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Showing posts from 2011

Focus on the Customer

What does it take to have a first rate customer experience when there are more customers than sales representatives?  Yes, this means there is going to be some form of wait, a queue.  Here is my comparison of experience at the Apple Store to that of the restaurant, CheeseCake Factory which we went to right afterwards.

At the Apple store we were put on a wait list to see a representative (the greeter used a text description and my wife's name to put her on the list explaining that the next available person would find us, as we browsed).  I asked what the description was, and this is how my wife was described: "tall, with long hair, in a jean jacket with multi-colored scarf".  I suggested that they had the technology to just snap a picture and attached it.  She said there might be privacy concerns with that.

We browsed and found the item we needed (a Mini Display Port - HDMI adapter).  About the time we had found it an Apple person (wearing a red shirt for the holidays) wa…

Visualize Your Problem Domain

Do you innovate new ways to visualize your problem domain?

The health care field is constantly using technology to visualize their problem domain.  They teach with color coded pictures, pink muscles, red arteries, blue veins, yellow nerves, etc. Yet the actual patient doesn't arrive on the surgens table with this color coding - YET.  They can do quite miraculous tricks with imaging (x-Ray, CT Scans, MRI, etc) and some imaging techniques are in real time.  Here is a video of the latest technique I've seen.  To visualize the problem.

I love the history and context Ms Nguyen gives us in this video.  The reason for surgery theaters to be where their were in old buildings.  Now with electric lights they can be in the basements, many times they are because of the heavy equipment they contain.

Apply this to the domain of software development.  Yes, we also use color coding to visualize the field, we have IDEs that give unique color to constants for example.  Yet we can not yet tag a …

Yes - You Need a Full Time Scrum Master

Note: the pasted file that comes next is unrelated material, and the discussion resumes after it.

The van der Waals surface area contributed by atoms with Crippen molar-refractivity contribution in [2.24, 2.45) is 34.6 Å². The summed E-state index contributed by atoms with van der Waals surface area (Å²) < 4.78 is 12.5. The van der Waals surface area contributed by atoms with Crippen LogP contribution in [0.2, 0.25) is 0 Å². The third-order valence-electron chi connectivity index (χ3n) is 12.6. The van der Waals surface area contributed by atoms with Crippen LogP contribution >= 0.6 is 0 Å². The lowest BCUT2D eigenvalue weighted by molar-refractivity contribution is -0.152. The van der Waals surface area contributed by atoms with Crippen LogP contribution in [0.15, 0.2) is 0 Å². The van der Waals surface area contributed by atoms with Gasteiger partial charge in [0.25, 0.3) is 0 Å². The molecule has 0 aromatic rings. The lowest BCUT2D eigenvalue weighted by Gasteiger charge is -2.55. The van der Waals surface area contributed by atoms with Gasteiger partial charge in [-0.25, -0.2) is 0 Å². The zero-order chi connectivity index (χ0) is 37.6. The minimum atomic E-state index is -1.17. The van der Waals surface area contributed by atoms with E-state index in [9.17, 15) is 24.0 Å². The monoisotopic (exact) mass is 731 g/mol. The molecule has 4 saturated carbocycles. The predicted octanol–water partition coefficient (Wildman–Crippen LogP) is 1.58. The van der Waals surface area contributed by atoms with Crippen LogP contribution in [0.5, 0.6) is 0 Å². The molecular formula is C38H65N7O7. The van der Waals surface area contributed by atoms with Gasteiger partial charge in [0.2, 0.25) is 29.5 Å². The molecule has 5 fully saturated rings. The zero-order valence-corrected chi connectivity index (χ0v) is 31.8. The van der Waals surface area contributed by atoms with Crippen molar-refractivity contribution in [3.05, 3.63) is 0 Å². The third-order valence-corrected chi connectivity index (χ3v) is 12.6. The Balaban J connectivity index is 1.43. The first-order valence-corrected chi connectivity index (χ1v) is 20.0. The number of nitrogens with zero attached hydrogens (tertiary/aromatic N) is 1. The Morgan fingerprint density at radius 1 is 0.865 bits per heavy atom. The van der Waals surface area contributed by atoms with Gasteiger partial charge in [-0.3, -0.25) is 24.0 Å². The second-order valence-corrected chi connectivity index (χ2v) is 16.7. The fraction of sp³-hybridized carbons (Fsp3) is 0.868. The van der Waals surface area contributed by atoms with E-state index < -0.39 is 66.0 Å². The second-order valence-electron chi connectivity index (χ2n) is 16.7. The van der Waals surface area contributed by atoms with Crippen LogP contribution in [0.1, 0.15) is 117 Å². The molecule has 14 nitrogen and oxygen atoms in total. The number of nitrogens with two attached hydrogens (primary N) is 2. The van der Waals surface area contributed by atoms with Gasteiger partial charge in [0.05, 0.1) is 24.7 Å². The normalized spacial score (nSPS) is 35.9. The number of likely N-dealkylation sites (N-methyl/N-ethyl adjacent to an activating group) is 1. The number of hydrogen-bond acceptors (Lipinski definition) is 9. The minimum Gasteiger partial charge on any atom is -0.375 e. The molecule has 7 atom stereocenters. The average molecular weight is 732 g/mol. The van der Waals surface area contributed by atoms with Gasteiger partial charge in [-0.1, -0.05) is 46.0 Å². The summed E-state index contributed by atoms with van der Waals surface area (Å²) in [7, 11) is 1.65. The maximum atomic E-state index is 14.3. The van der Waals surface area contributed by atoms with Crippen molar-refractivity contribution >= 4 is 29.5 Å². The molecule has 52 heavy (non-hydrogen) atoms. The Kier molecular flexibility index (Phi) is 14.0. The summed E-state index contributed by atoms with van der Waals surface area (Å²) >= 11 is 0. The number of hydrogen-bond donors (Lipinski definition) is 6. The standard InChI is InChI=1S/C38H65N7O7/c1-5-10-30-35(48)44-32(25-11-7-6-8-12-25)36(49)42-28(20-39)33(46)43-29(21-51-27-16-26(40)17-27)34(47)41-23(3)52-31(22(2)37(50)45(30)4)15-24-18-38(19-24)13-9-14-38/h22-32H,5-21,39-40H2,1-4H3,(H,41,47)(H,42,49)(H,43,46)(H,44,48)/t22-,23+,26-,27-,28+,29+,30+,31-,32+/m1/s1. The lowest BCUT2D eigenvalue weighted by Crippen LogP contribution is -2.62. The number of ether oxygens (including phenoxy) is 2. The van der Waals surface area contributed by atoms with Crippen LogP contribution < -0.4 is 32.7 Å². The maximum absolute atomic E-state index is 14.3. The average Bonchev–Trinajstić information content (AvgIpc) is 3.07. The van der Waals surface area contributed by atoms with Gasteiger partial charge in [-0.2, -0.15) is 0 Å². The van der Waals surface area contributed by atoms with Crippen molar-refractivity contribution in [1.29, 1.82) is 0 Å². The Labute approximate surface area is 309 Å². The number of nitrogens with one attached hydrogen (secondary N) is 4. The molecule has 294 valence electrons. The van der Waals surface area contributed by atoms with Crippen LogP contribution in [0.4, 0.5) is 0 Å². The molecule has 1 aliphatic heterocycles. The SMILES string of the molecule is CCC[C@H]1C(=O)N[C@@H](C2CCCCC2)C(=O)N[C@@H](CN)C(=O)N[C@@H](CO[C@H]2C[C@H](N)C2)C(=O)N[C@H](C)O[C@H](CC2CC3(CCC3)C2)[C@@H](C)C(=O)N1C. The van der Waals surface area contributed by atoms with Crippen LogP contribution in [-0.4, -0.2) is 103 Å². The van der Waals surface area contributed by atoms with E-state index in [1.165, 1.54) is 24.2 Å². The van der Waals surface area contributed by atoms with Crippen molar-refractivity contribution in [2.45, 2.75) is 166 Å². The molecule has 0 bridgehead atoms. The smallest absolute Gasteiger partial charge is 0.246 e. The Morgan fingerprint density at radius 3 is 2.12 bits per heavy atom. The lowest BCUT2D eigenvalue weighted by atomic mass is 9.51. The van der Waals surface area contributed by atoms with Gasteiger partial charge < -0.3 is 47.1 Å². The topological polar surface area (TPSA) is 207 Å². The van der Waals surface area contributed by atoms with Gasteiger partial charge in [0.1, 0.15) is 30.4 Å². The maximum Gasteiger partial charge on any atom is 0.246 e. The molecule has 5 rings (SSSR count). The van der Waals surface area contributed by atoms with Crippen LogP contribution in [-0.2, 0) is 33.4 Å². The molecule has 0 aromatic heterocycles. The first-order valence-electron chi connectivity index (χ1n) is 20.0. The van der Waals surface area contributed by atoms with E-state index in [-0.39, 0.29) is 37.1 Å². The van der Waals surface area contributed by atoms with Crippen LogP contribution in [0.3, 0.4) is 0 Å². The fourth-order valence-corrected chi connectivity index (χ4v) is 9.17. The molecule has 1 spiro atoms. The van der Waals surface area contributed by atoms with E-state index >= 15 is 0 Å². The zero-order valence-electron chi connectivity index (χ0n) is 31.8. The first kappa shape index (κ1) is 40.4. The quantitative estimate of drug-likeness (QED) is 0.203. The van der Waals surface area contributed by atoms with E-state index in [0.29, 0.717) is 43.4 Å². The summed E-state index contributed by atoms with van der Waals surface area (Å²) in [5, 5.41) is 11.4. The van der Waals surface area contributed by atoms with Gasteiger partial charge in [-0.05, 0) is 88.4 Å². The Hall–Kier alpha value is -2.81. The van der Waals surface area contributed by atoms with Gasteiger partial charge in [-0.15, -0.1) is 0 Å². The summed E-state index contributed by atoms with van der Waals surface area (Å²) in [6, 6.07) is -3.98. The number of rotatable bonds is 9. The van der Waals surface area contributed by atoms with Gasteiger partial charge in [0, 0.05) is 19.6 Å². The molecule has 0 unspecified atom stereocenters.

Many organizations adopting Scrum ask these questions.
Do we need a full time Scrum master for each team?Why do we need a full time Scrum master, can't they do other roles also?
Now allow me to give you the answers:  Yes, you need a full time Scrum Master.Why - watch the video.Let me explain:
Yes, you need a full time Scrum master, because they will be constantly watching for the actions of the team.  Making sure that the team member are working in flow as often as possible.  This is a full time job.
Why can the scrum master not do other roles on the team? Because of the human ability of selective attention.  First let me show you a video - a little test of your superior ability to follow instructions.  Perhaps you've seen this video - if so, just play along, maybe you will be surprised at how well you do on the test.

The Monkey Business Illusion
Now do you understand why we need a Scrum master watch out for impediments …

Is Time-to-Market really a Key Differentiator?

Why do some product win in the market place and some lose?  Is being first to market the key distinction between winning and losing?

The Agile software development movement has this one aspect (time-to-market) as key differentiator.  Many surveys note this aspect as a reason to adopt Agile methods.  Business people resonate with this value proposition.  The Lean Startup movement has this within its core.  It appears just common sense.  But is it good practice - is it a true cause and effect relationship?  If one is first in the market place with a new product, will it capture market share and become the de-facto standard product in the market segment?

Take the case of the cookie - the Oreo Cookie (introduced in 1912) - have you heard the back story?  It was the perhaps a knock-off of the Hydrox cookie (introduced in 1908), the first in the market segment, yet always labeled "imitator" and never a strong competitor (Oreos to Hydrox: Resistance is Futile).

It certainly did no…

Info-radiator; Better than Google Analytics

What is better than Google Analytics (web analytics made smarter, friendlier and free)?  How about web analytics made into an INFO-RADIATOR?

What is an info-radiator?
“An Information radiator is a display posted in a place where people can see it as they work or walk by. It shows readers information they care about without having to ask anyone a question. This means more communication with fewer interruptions."
  -- Alistair CockburnSee also:  Big Visible Chart, Informative Workspaces, Information Radiators.

This concept is a mash-up of publishing information with information graphics and personal interactive engagement.